September 21: Domestic flights have resumed in Nepal on Monday after almost six months of ban, which was imposed to curb the spread of coronavirus.
The government has allowed private companies to operate only 25 percent of flights compared to normal days.
Airline companies such as Buddha Air and Yeti Airlines offered pre booking service since last Friday. More than 70 percent seats of all airline companies have been booked, the airline operators informed on Sunday.
Shree Airlines will be opening bookings only after a few days, informed the company’s manager Anil Manandhar.
Buddha Air confirmed 70 percent bookings as of Sunday evening (September 20). Buddha Air’s manager Rupesh Shrestha informed New Business Age that they have received permission to operate 17 flights on Monday (September 21).
Meanwhile, Yeti Airlines’ spokesperson Sudarshan Bartaula said that the company will be operating 11 flights a day.
Nepal Airlines Corporation, the state-owned company of Nepal, has also unveiled its flights schedule. As per the schedule, the flag carrier of Nepal will conduct 10 flights a day to various destinations.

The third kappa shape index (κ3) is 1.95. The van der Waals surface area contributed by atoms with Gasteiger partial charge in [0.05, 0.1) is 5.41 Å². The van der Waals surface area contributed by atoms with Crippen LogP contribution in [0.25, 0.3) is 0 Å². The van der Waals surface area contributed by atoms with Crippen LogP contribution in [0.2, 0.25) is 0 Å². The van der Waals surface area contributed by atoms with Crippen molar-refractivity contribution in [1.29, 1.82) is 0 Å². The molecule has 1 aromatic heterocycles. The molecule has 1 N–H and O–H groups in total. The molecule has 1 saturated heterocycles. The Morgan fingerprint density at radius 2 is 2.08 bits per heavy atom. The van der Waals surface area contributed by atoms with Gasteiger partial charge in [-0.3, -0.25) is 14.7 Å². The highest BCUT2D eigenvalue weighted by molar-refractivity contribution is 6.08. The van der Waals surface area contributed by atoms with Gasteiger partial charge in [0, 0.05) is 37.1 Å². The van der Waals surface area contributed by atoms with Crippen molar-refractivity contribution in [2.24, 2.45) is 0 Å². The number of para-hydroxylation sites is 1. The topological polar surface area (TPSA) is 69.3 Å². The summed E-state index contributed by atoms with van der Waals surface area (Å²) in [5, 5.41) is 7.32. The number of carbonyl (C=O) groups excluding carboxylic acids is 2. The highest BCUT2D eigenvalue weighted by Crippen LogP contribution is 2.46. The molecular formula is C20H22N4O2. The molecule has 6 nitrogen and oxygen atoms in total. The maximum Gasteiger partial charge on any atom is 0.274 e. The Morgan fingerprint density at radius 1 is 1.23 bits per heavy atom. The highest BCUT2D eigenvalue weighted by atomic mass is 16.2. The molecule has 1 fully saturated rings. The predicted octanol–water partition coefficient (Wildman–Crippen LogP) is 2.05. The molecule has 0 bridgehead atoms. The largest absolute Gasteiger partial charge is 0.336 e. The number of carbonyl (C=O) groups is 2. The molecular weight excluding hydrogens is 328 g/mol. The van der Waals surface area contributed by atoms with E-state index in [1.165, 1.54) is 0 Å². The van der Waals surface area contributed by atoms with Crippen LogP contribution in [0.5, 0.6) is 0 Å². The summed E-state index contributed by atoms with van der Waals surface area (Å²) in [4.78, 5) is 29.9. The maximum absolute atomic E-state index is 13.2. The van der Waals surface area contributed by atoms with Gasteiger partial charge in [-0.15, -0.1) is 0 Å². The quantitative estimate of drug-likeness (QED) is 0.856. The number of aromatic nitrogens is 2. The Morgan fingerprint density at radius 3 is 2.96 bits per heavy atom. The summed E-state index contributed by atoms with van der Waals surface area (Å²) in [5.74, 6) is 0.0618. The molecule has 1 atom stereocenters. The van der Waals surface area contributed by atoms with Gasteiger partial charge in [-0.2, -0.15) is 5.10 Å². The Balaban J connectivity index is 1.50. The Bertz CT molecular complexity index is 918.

The Civil Aviation Authority of Nepal (CAAN) informed that the airline companies have been allowed to resume flights by following health safety standards set by the government and the international protocols of the ICAO.
People with symptoms of coronavirus will be barred from flights. The airports have been instructed to check the body temperatures of the passengers twice and to follow contactless check-in, maintain physical distance and use hand sanitizers for the passengers. The passengers have also been instructed to compulsorily wear masks and visors.
The airline companies have been permitted to carry passengers in full capacity and so the airfare has not increased. Although the government had lifted a ban on domestic flights from September 17, the airline operators had suspended flights demanding operating flights in full capacity.
The government had earlier decided to allow private airliners to resume flights with 50 percent passengers. But the government later backtracked from its decision and agreed to the demand of the airline operators.